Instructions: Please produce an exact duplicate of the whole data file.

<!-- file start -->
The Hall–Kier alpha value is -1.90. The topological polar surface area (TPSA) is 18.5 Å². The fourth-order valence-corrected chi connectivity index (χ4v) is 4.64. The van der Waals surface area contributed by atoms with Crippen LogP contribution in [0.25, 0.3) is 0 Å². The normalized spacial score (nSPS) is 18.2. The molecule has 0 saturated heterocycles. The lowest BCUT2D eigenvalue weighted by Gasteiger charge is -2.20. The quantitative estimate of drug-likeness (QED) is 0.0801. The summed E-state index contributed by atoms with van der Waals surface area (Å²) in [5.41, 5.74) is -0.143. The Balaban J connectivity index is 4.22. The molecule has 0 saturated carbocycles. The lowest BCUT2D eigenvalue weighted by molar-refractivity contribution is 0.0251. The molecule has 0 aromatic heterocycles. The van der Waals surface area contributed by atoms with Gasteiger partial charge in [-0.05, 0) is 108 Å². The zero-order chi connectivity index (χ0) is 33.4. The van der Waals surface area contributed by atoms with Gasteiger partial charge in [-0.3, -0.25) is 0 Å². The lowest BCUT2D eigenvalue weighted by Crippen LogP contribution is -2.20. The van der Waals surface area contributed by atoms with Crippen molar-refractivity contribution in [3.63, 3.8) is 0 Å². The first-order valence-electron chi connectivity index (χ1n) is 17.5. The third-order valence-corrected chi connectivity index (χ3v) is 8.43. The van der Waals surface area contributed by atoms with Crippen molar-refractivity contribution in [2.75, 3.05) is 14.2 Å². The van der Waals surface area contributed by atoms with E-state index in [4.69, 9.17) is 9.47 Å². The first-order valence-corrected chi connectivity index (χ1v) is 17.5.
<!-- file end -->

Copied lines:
The Hall–Kier alpha value is -1.90. The topological polar surface area (TPSA) is 18.5 Å². The fourth-order valence-corrected chi connectivity index (χ4v) is 4.64. The van der Waals surface area contributed by atoms with Crippen LogP contribution in [0.25, 0.3) is 0 Å². The normalized spacial score (nSPS) is 18.2. The molecule has 0 saturated heterocycles. The lowest BCUT2D eigenvalue weighted by Gasteiger charge is -2.20. The quantitative estimate of drug-likeness (QED) is 0.0801. The summed E-state index contributed by atoms with van der Waals surface area (Å²) in [5.41, 5.74) is -0.143. The Balaban J connectivity index is 4.22. The molecule has 0 saturated carbocycles. The lowest BCUT2D eigenvalue weighted by molar-refractivity contribution is 0.0251. The molecule has 0 aromatic heterocycles. The van der Waals surface area contributed by atoms with Gasteiger partial charge in [-0.05, 0) is 108 Å². The zero-order chi connectivity index (χ0) is 33.4. The van der Waals surface area contributed by atoms with Gasteiger partial charge in [-0.3, -0.25) is 0 Å². The lowest BCUT2D eigenvalue weighted by Crippen LogP contribution is -2.20. The van der Waals surface area contributed by atoms with Crippen molar-refractivity contribution in [3.63, 3.8) is 0 Å². The first-order valence-electron chi connectivity index (χ1n) is 17.5. The third-order valence-corrected chi connectivity index (χ3v) is 8.43. The van der Waals surface area contributed by atoms with Crippen molar-refractivity contribution in [2.75, 3.05) is 14.2 Å². The van der Waals surface area contributed by atoms with E-state index in [4.69, 9.17) is 9.47 Å². The first-order valence-corrected chi connectivity index (χ1v) is 17.5.